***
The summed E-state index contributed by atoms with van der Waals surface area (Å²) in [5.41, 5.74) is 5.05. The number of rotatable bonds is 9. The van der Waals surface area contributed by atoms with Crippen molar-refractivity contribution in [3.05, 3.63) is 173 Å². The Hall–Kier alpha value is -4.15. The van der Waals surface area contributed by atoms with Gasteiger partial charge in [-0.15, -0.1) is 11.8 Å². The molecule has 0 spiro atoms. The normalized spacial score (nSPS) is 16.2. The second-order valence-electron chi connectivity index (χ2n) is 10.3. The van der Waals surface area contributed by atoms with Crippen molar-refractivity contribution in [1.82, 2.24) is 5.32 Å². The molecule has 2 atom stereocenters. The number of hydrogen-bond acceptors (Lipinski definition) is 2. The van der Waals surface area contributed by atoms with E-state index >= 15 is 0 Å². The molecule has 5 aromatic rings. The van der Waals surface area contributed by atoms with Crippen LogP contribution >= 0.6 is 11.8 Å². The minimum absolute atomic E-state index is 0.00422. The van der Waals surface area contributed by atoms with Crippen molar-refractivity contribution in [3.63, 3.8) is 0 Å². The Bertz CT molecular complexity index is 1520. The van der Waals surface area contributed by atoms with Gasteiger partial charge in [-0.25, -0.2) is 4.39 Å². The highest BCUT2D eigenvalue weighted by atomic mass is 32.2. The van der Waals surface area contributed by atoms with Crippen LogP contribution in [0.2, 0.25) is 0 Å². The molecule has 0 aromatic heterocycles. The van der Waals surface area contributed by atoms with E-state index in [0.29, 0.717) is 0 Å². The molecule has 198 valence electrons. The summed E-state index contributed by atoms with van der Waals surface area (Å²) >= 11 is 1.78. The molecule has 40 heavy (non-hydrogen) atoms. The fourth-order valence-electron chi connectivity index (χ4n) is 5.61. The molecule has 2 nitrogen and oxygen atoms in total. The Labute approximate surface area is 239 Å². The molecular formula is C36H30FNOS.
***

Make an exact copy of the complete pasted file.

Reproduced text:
The summed E-state index contributed by atoms with van der Waals surface area (Å²) in [5.41, 5.74) is 5.05. The number of rotatable bonds is 9. The van der Waals surface area contributed by atoms with Crippen molar-refractivity contribution in [3.05, 3.63) is 173 Å². The Hall–Kier alpha value is -4.15. The van der Waals surface area contributed by atoms with Gasteiger partial charge in [-0.15, -0.1) is 11.8 Å². The molecule has 0 spiro atoms. The normalized spacial score (nSPS) is 16.2. The second-order valence-electron chi connectivity index (χ2n) is 10.3. The van der Waals surface area contributed by atoms with Crippen molar-refractivity contribution in [1.82, 2.24) is 5.32 Å². The molecule has 2 atom stereocenters. The number of hydrogen-bond acceptors (Lipinski definition) is 2. The van der Waals surface area contributed by atoms with E-state index >= 15 is 0 Å². The molecule has 5 aromatic rings. The van der Waals surface area contributed by atoms with Crippen LogP contribution >= 0.6 is 11.8 Å². The minimum absolute atomic E-state index is 0.00422. The van der Waals surface area contributed by atoms with Crippen molar-refractivity contribution in [3.63, 3.8) is 0 Å². The Bertz CT molecular complexity index is 1520. The van der Waals surface area contributed by atoms with Gasteiger partial charge in [-0.25, -0.2) is 4.39 Å². The highest BCUT2D eigenvalue weighted by atomic mass is 32.2. The van der Waals surface area contributed by atoms with Crippen LogP contribution in [0.2, 0.25) is 0 Å². The molecule has 0 aromatic heterocycles. The van der Waals surface area contributed by atoms with E-state index in [0.29, 0.717) is 0 Å². The molecule has 198 valence electrons. The summed E-state index contributed by atoms with van der Waals surface area (Å²) >= 11 is 1.78. The molecule has 40 heavy (non-hydrogen) atoms. The fourth-order valence-electron chi connectivity index (χ4n) is 5.61. The molecule has 2 nitrogen and oxygen atoms in total. The Labute approximate surface area is 239 Å². The molecular formula is C36H30FNOS.